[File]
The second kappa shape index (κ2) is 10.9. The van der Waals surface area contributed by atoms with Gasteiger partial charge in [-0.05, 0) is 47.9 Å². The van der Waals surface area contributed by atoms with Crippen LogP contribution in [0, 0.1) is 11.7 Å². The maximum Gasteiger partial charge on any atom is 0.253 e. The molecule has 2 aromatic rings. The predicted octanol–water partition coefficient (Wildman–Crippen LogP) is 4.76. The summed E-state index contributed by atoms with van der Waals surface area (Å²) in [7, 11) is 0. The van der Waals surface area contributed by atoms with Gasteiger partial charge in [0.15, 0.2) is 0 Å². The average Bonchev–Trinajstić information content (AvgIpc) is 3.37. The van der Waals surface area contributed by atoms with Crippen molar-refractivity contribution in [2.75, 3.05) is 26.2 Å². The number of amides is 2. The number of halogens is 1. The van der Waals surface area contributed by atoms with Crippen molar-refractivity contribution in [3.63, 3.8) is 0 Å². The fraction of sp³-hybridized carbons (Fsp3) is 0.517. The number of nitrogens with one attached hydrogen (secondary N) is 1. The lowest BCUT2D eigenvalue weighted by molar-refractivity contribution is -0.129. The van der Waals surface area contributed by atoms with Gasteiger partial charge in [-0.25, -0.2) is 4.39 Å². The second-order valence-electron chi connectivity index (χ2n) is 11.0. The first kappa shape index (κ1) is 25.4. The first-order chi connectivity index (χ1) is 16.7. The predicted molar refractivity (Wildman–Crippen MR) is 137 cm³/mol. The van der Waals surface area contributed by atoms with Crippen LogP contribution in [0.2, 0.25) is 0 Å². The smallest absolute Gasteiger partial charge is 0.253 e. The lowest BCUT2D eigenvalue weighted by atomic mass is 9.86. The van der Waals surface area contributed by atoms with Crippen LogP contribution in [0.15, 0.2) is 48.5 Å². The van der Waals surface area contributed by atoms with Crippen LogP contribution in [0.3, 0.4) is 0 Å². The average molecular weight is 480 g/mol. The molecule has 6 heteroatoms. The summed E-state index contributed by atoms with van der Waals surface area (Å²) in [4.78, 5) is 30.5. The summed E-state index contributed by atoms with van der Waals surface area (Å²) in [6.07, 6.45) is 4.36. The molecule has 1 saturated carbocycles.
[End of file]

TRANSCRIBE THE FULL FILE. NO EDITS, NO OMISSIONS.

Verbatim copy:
The second kappa shape index (κ2) is 10.9. The van der Waals surface area contributed by atoms with Gasteiger partial charge in [-0.05, 0) is 47.9 Å². The van der Waals surface area contributed by atoms with Crippen LogP contribution in [0, 0.1) is 11.7 Å². The maximum Gasteiger partial charge on any atom is 0.253 e. The molecule has 2 aromatic rings. The predicted octanol–water partition coefficient (Wildman–Crippen LogP) is 4.76. The summed E-state index contributed by atoms with van der Waals surface area (Å²) in [7, 11) is 0. The van der Waals surface area contributed by atoms with Gasteiger partial charge in [0.15, 0.2) is 0 Å². The average Bonchev–Trinajstić information content (AvgIpc) is 3.37. The van der Waals surface area contributed by atoms with Crippen molar-refractivity contribution in [2.75, 3.05) is 26.2 Å². The number of amides is 2. The number of halogens is 1. The van der Waals surface area contributed by atoms with Crippen molar-refractivity contribution in [3.63, 3.8) is 0 Å². The fraction of sp³-hybridized carbons (Fsp3) is 0.517. The number of nitrogens with one attached hydrogen (secondary N) is 1. The lowest BCUT2D eigenvalue weighted by molar-refractivity contribution is -0.129. The van der Waals surface area contributed by atoms with Gasteiger partial charge in [-0.25, -0.2) is 4.39 Å². The second-order valence-electron chi connectivity index (χ2n) is 11.0. The first kappa shape index (κ1) is 25.4. The first-order chi connectivity index (χ1) is 16.7. The predicted molar refractivity (Wildman–Crippen MR) is 137 cm³/mol. The van der Waals surface area contributed by atoms with Crippen LogP contribution in [0.2, 0.25) is 0 Å². The smallest absolute Gasteiger partial charge is 0.253 e. The lowest BCUT2D eigenvalue weighted by atomic mass is 9.86. The van der Waals surface area contributed by atoms with Crippen LogP contribution in [0.15, 0.2) is 48.5 Å². The van der Waals surface area contributed by atoms with Crippen LogP contribution in [0.3, 0.4) is 0 Å². The average molecular weight is 480 g/mol. The molecule has 6 heteroatoms. The summed E-state index contributed by atoms with van der Waals surface area (Å²) in [4.78, 5) is 30.5. The summed E-state index contributed by atoms with van der Waals surface area (Å²) in [6.07, 6.45) is 4.36. The molecule has 1 saturated carbocycles.